Consequently, US Health News says, “a panic attack is explainable and treatable.” Oftentimes, the brain will tell you to retreat, but the body will tell you to stay put which puts an individual in conflict during a panic attack. More importantly, you have to recognize the symptoms of a panic attack and successfully control the symptoms. For instance, some people will experience high blood pressure or lightheadedness during the onset of a panic attack.

What Triggers A Panic Attack?

A panic attack can be triggered by different elements for each individual. Dr. Debra Kissen of the Light on Anxiety Treatment Center of Chicago says; “panic attacks can be a result of genetics.”

different elements

Thus, a panic attack can happen out of the blue, be a result of a hormonal imbalance, the result of alcohol/drugs, insufficient sleep, or the result of traumatic life experience. It’s important to know what triggers your symptoms.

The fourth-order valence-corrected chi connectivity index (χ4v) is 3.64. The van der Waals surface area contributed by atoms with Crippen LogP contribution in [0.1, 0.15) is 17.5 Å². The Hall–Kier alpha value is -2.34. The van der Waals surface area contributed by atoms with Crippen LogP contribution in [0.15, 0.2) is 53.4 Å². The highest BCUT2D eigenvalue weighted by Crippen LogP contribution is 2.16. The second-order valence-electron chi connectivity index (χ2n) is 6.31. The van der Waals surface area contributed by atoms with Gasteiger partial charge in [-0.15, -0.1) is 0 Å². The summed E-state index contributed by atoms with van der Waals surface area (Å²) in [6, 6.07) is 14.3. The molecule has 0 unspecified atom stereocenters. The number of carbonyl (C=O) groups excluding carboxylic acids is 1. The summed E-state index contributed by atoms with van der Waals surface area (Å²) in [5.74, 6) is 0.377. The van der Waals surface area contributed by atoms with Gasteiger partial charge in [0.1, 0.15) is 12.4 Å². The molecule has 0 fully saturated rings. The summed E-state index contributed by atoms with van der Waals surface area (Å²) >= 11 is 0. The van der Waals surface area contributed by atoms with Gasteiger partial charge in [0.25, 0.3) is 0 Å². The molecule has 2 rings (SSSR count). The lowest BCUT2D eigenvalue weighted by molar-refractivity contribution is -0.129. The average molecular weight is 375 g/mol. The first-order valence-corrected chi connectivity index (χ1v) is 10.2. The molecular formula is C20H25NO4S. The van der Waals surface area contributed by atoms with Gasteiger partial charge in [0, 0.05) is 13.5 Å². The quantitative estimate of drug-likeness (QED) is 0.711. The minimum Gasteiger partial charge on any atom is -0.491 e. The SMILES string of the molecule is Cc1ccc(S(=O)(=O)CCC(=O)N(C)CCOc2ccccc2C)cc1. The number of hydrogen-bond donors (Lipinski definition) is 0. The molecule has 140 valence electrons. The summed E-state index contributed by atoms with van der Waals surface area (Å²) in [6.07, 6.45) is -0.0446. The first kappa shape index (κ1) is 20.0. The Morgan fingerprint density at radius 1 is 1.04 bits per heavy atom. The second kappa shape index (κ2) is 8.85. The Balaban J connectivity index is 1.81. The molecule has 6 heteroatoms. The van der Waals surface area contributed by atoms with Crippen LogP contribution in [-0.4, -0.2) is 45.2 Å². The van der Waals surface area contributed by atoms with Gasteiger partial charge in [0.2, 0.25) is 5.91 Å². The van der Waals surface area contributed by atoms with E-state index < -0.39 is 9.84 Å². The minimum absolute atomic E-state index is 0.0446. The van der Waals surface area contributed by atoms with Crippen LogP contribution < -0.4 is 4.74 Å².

How Is A Panic Attack Treated?

For an individual that’s experiencing a panic attack for the first time, it can create physical symptoms like a heart attack that results in a visit to the emergency room. A doctor will try to rule out another medical condition through a series of medical examinations and tests. Once other medical illnesses are ruled out, diagnosis and treatment options can begin.

An individual that recognizes the symptoms of a panic attack can be treated by a physician or therapist. In fact, therapy or medication may be required to treat a panic attack disorder.

Take a look at the video below to learn more about the symptoms of a panic attack and the treatment options: